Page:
CSKA left it late, but two goals in the last four minutes brought a ninth consecutive victory for Sergei Fedorov’s team.

SKA St. Petersburg 1 CSKA Moscow 3 (0-1, 1-0, 0-2)

(CSKA leads the series 1-0)

The Western Conference final is a clash between two rookie coaches. For CSKA, Sergei Fedorov’s illustrious playing career did not seem to be a precursor to life behind the bench until this summer, when he swapped a managerial role for hands-on responsibility for his team.

At SKA, meanwhile, Roman Rotenberg’s appointment in place of the experienced Valery Bragin early this year had the look of a seamless reshuffle: Rotenberg was previously part of Bragin’s staff – those roles now reversed – and he had taken charge of the team on an interim basis in the past. However, like Fedorov, he is currently leading a team through post season for the first time.

For both men, the opening playoff engagements went smoothly. CSKA got to this stage without dropping a single game, despite potentially awkward opposition in the form of Lokomotiv and Dynamo Moscow. SKA suffered one loss in the opening two rounds, caught cold by Spartak in the opening game of round two after breezing past Dinamo Minsk for starters.

Today though, it was CSKA and Fedorov that grabbed the all-important opening game. The visitor could hardly have asked for a better start, taking the lead after 81 seconds. SKA had twice tested Ivan Fedotov in the first shifts, but an attacking face-off gave CSKA the advantage. Bogdan Kiselevich retrieved the puck on the boards and sent it back to the blue line where Maxim Sorkin’s shot fizzed past Lars Johansson.

Subsequently, SKA had the better of the game but struggled to give Fedotov any serious problems in the first period. However, straight after the intermission the home team got its first power play of the game and quickly parlayed that into a tying goal. The CSKA penalty kill sat deep, allowing Mikko Lehtonen time to set himself for a point shot and Andrei Kuzmenko got to the slot to deliver the decisive touch and take the puck away from Fedotov.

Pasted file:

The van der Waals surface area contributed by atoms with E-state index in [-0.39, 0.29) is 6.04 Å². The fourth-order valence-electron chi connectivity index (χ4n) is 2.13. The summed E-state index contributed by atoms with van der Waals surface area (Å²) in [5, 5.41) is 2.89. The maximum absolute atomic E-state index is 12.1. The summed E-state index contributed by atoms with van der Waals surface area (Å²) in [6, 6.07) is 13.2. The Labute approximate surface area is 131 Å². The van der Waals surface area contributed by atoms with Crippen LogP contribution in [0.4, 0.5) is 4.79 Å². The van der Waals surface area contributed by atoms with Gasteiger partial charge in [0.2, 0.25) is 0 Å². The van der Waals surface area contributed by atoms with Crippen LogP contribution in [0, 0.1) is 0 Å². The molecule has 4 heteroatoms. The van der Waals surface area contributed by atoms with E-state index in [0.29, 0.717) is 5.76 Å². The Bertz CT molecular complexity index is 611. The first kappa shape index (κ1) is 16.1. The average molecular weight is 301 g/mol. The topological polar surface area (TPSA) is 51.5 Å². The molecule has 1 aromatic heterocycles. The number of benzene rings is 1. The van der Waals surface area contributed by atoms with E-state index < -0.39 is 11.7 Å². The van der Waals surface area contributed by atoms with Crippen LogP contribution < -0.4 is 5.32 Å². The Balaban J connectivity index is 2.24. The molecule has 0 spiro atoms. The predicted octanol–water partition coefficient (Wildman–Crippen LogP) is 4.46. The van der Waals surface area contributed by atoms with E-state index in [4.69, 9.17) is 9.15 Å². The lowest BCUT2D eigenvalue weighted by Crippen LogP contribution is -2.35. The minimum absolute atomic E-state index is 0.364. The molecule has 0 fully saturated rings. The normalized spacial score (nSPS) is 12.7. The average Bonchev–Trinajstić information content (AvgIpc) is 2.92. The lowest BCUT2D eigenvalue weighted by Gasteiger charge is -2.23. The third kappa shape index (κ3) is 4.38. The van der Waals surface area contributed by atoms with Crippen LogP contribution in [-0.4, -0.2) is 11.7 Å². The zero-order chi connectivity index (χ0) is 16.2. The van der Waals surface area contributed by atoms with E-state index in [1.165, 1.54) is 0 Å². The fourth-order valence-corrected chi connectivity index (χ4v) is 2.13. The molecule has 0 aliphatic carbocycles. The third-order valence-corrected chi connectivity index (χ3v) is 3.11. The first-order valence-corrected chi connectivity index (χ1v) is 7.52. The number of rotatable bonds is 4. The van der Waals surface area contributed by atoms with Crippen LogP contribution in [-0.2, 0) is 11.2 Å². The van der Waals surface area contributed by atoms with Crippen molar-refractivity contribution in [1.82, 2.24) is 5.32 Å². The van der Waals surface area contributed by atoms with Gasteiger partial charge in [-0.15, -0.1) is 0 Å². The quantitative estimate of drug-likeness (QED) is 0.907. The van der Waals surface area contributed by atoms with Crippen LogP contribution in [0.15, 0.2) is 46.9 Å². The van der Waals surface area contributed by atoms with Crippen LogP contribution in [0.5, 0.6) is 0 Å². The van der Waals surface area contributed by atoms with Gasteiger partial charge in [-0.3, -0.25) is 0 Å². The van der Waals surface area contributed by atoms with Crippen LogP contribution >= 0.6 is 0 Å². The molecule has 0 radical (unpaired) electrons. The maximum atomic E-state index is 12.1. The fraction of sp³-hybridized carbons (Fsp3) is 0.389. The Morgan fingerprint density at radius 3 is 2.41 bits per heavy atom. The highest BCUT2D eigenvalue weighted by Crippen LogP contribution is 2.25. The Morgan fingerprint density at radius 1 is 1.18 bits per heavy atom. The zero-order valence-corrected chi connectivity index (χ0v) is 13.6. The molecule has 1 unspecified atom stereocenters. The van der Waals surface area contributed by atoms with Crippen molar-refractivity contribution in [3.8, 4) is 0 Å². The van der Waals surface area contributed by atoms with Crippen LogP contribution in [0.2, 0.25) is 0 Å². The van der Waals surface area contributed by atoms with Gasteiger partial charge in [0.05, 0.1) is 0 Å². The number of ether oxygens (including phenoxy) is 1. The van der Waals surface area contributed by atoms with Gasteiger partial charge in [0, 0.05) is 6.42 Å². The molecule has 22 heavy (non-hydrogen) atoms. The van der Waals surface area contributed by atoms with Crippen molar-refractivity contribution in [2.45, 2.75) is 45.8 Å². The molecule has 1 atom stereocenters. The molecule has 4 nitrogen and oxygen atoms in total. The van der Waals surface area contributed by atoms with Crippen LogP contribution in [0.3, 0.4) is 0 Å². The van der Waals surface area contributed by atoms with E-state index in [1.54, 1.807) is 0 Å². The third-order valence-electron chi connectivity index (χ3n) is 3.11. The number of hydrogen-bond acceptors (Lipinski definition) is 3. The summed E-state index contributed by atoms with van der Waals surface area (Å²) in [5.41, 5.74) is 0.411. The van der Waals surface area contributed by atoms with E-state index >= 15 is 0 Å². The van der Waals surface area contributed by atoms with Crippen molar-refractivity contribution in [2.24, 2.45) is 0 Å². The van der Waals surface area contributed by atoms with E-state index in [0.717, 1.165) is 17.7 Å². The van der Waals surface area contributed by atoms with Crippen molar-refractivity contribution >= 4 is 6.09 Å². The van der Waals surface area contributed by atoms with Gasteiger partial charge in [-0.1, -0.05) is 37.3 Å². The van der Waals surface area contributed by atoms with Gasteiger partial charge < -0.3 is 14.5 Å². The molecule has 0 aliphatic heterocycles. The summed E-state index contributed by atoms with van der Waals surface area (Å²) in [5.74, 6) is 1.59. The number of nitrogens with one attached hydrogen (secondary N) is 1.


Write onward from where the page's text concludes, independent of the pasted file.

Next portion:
CSKA responded by grabbing a greater share of the play, and the home defense was forced to put in the hard yards. SKA blocked nine attempts on goal in the middle frame as the teams appeared increasingly evenly matched. The third period continued in similar fashion, although when the visitor got a chance on the power play it looked capable of snatching a winner. Shortly after, SKA lost Artyom Shvets-Rogovoi, hurt when he blocked a slap shot from Darren Dietz.

The winning goal arrived late in the game, just as many were settling down for some overtime. Alexander Popov, the 41-year-old veteran, broke the deadlock. With his distinguished playoff beard shot through with grey hairs, Popov had been involved in both earlier goals: his screen prevented Johansson from seeing Sorkin’s early shot, but then his foul presented SKA with the PP that led to Kuzmenko’s leveller. Now he combined with Andrei Svetlakov behind the net before moving out to slot to collect his colleague’s pass and shoot home.

SKA tried to find a response. A minute after Popov’s tally, Rotenberg called a time-out and Johansson remained on the bench as the home team looked for a tying goal in the remaining two-and-a-half minutes. However, it was not to be. Vladislav Kamenev snuffed out his former club’s last chance when he found the empty net and CSKA claimed the early initiative in the series.


Related clubs

SKA (Saint Petersburg) SKA (Saint Petersburg)
CSKA (Moscow) CSKA (Moscow)
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